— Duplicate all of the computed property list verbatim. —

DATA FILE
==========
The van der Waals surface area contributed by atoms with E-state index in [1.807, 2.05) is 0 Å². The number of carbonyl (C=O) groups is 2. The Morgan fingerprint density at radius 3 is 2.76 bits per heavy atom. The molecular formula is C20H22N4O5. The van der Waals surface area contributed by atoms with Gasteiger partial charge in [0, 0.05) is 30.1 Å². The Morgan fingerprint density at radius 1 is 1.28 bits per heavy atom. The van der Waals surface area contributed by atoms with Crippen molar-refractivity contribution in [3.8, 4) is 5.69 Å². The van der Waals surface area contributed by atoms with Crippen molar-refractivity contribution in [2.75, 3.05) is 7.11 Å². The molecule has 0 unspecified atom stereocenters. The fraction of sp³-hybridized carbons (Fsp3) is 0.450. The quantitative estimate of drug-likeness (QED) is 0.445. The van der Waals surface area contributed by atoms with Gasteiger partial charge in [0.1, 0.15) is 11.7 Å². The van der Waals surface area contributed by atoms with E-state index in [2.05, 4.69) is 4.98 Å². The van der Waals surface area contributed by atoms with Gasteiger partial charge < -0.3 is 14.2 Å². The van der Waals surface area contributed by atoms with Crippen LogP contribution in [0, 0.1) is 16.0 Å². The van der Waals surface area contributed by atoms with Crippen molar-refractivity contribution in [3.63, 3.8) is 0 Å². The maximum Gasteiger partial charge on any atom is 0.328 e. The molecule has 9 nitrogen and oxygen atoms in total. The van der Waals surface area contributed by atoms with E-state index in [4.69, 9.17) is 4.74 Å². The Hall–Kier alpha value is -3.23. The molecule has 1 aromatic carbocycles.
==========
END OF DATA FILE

The van der Waals surface area contributed by atoms with E-state index in [1.807, 2.05) is 0 Å². The number of carbonyl (C=O) groups is 2. The Morgan fingerprint density at radius 3 is 2.76 bits per heavy atom. The molecular formula is C20H22N4O5. The van der Waals surface area contributed by atoms with Gasteiger partial charge in [0, 0.05) is 30.1 Å². The Morgan fingerprint density at radius 1 is 1.28 bits per heavy atom. The van der Waals surface area contributed by atoms with Crippen molar-refractivity contribution in [3.8, 4) is 5.69 Å². The van der Waals surface area contributed by atoms with Crippen molar-refractivity contribution in [2.75, 3.05) is 7.11 Å². The molecule has 0 unspecified atom stereocenters. The fraction of sp³-hybridized carbons (Fsp3) is 0.450. The quantitative estimate of drug-likeness (QED) is 0.445. The van der Waals surface area contributed by atoms with Gasteiger partial charge in [0.1, 0.15) is 11.7 Å². The van der Waals surface area contributed by atoms with E-state index in [2.05, 4.69) is 4.98 Å². The van der Waals surface area contributed by atoms with Gasteiger partial charge < -0.3 is 14.2 Å². The van der Waals surface area contributed by atoms with Crippen LogP contribution in [0, 0.1) is 16.0 Å². The van der Waals surface area contributed by atoms with Crippen molar-refractivity contribution in [3.63, 3.8) is 0 Å². The maximum Gasteiger partial charge on any atom is 0.328 e. The molecule has 9 nitrogen and oxygen atoms in total. The van der Waals surface area contributed by atoms with E-state index in [4.69, 9.17) is 4.74 Å². The Hall–Kier alpha value is -3.23. The molecule has 1 aromatic carbocycles.